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Last Call Review of draft-ietf-bfd-unsolicited-11

Request Review of draft-ietf-bfd-unsolicited
Requested revision No specific revision (document currently at 16)
Type Last Call Review
Team Transport Area Review Team (tsvart)
Deadline 2022-11-14
Requested 2022-10-24
Authors Enke Chen , Naiming Shen , Robert Raszuk , Reshad Rahman
I-D last updated 2022-11-14
Completed reviews Yangdoctors Early review of -01 by Martin Björklund (diff)
Rtgdir Last Call review of -09 by Henning Rogge (diff)
Tsvart Last Call review of -11 by Magnus Westerlund (diff)
Genart Last Call review of -10 by Dan Romascanu (diff)
Secdir Last Call review of -11 by Derek Atkins (diff)
Assignment Reviewer Magnus Westerlund
State Completed
Request Last Call review on draft-ietf-bfd-unsolicited by Transport Area Review Team Assigned
Posted at
Reviewed revision 11 (document currently at 16)
Result Ready w/issues
Completed 2022-11-14
This document has been reviewed as part of the transport area review team's
ongoing effort to review key IETF documents. These comments were written
primarily for the transport area directors, but are copied to the document's
authors and WG to allow them to address any issues raised and also to the IETF
discussion list for information.

When done at the time of IETF Last Call, the authors should consider this
review as part of the last-call comments they receive. Please always CC if you reply to or forward this review.

I have a couple comments focused around how to deal with overload or attacks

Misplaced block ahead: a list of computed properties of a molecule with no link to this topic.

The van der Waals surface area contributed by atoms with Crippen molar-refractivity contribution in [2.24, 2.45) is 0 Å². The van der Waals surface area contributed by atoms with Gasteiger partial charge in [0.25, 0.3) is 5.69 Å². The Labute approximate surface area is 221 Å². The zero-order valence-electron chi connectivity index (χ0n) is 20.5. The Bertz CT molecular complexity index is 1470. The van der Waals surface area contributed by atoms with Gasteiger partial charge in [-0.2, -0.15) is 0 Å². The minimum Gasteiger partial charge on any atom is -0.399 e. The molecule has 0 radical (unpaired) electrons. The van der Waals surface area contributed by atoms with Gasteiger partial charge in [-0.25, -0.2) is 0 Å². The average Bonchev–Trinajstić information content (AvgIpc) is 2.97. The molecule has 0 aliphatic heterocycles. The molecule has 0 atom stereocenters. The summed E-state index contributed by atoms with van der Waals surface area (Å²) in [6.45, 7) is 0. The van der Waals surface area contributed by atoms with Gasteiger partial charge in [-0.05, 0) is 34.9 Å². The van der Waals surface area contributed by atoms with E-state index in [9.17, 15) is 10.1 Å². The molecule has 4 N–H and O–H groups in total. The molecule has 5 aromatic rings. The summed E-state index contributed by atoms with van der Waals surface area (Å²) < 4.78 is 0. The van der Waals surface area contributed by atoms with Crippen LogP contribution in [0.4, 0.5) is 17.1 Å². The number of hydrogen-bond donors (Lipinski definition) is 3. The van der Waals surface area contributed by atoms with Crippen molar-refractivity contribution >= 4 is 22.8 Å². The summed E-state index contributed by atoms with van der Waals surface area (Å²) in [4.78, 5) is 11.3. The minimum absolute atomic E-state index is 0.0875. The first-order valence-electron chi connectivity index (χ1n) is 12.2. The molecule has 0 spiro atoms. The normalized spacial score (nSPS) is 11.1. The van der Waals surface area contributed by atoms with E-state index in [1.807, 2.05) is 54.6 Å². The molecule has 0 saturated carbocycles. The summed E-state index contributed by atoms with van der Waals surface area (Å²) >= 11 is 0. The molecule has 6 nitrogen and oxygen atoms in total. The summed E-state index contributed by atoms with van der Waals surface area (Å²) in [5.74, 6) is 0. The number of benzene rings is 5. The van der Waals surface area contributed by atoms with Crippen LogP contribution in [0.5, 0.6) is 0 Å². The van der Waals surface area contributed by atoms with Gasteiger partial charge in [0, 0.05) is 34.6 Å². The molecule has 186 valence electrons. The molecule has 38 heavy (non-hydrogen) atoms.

using unsolicited BFD.

1) Section 7.1
The formulations around the mitigations are poorly worded.
a) First the lead in to the bullet list states that this is mandatory but it
fails to use and RFC 2119/8174 words. b) "Limit the feature to specific
interfaces, and to single-hop BFD with "TTL=255"
     [RFC5082]." I would think that this sentence would rather state that one
     MUST use the RFC 5082 security mechanism for the BFD traffic. What is
     unclear to me from not having read RFC 5082 in detail is if this mechanism
     works well for this traffic or gets additional traffic into problems due
     to scoping which appear to be interface wide. Thus, are further
     clarifications on usage needed?
c) "Use BFD authentication, see [RFC5880]. In some environments, e.g. when
using an IXP, BFD authentication can not be used because of the lack of
coordination into the operation of the two endpoints of the BFD session. In
other environments, e.g. when BFD is used to track the next hop of static
routes, it is possible to use BFD authentication: this comes with the extra
cost of configuring matching key-chains at the two endpoints. If BFD
authentication is used, the Meticulous Keyed SHA1 mechanism SHOULD be used."
This mitigation usage is deployment dependent, thus better care in formulation
related to this is needed. This appears to be a MUST unless in this particular
situation and should be clearer. Also the actual support required for interop
appears a bit weak without having looked into RFC 5880 in detail. But only a
SHOULD support algorithm?

2) Not being an expert in BFD and its control parts it appears that there are
no mechanism for terminating an ongoing BFD session as the passive player in
case of any overload. It is even unclear if there are any other mechanism than
refusing to respond to a new session for the passive entity when getting
unsolicitied BFD. So it would be good if the document could be more explicit if
there are any action the passive entity can do if ending up with to many BFD
sessions? I understand the goal here is to limit the number of potential peers
as well as ensuring that they are trusted entities even before any packets are
sent, but are there really no method to stop the session?

3) Section 7.2:
So this section lays out the "knobs" that are sensitive. But it appears to not
really put any requirement on that one actually protects. Is this how things
usually are done i YANG modules?